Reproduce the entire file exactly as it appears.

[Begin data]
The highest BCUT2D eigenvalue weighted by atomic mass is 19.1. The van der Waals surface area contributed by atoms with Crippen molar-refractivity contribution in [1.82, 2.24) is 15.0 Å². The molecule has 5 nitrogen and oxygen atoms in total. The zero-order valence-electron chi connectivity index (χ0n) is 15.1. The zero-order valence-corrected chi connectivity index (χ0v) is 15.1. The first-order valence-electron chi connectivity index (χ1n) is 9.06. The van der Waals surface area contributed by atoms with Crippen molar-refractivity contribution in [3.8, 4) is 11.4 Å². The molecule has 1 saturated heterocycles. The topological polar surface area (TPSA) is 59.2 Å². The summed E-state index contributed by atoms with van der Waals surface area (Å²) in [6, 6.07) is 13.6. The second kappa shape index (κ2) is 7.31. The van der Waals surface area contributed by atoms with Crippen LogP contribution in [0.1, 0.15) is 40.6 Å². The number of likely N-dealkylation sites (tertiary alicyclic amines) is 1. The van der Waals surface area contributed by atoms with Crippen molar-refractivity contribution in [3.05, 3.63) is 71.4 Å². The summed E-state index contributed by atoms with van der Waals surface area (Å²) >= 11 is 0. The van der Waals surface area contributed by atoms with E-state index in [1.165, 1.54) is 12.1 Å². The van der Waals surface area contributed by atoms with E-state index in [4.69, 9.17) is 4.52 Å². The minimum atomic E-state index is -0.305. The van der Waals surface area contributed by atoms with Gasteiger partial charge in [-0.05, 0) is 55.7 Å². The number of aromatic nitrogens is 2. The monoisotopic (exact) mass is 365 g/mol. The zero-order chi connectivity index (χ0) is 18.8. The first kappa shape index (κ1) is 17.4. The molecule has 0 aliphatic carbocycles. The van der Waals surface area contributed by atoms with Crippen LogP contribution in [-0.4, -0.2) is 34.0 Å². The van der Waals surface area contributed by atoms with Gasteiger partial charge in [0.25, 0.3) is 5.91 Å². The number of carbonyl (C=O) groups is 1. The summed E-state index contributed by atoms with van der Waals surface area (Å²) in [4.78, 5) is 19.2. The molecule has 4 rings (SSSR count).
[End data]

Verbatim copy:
The highest BCUT2D eigenvalue weighted by atomic mass is 19.1. The van der Waals surface area contributed by atoms with Crippen molar-refractivity contribution in [1.82, 2.24) is 15.0 Å². The molecule has 5 nitrogen and oxygen atoms in total. The zero-order valence-electron chi connectivity index (χ0n) is 15.1. The zero-order valence-corrected chi connectivity index (χ0v) is 15.1. The first-order valence-electron chi connectivity index (χ1n) is 9.06. The van der Waals surface area contributed by atoms with Crippen molar-refractivity contribution in [3.8, 4) is 11.4 Å². The molecule has 1 saturated heterocycles. The topological polar surface area (TPSA) is 59.2 Å². The summed E-state index contributed by atoms with van der Waals surface area (Å²) in [6, 6.07) is 13.6. The second kappa shape index (κ2) is 7.31. The van der Waals surface area contributed by atoms with Crippen LogP contribution in [0.1, 0.15) is 40.6 Å². The number of likely N-dealkylation sites (tertiary alicyclic amines) is 1. The van der Waals surface area contributed by atoms with Crippen molar-refractivity contribution in [3.05, 3.63) is 71.4 Å². The summed E-state index contributed by atoms with van der Waals surface area (Å²) >= 11 is 0. The van der Waals surface area contributed by atoms with E-state index in [1.165, 1.54) is 12.1 Å². The van der Waals surface area contributed by atoms with E-state index in [4.69, 9.17) is 4.52 Å². The minimum atomic E-state index is -0.305. The van der Waals surface area contributed by atoms with Gasteiger partial charge in [-0.05, 0) is 55.7 Å². The number of aromatic nitrogens is 2. The monoisotopic (exact) mass is 365 g/mol. The zero-order chi connectivity index (χ0) is 18.8. The first kappa shape index (κ1) is 17.4. The molecule has 0 aliphatic carbocycles. The van der Waals surface area contributed by atoms with Crippen LogP contribution in [-0.4, -0.2) is 34.0 Å². The van der Waals surface area contributed by atoms with Gasteiger partial charge in [0.25, 0.3) is 5.91 Å². The number of carbonyl (C=O) groups is 1. The summed E-state index contributed by atoms with van der Waals surface area (Å²) in [4.78, 5) is 19.2. The molecule has 4 rings (SSSR count).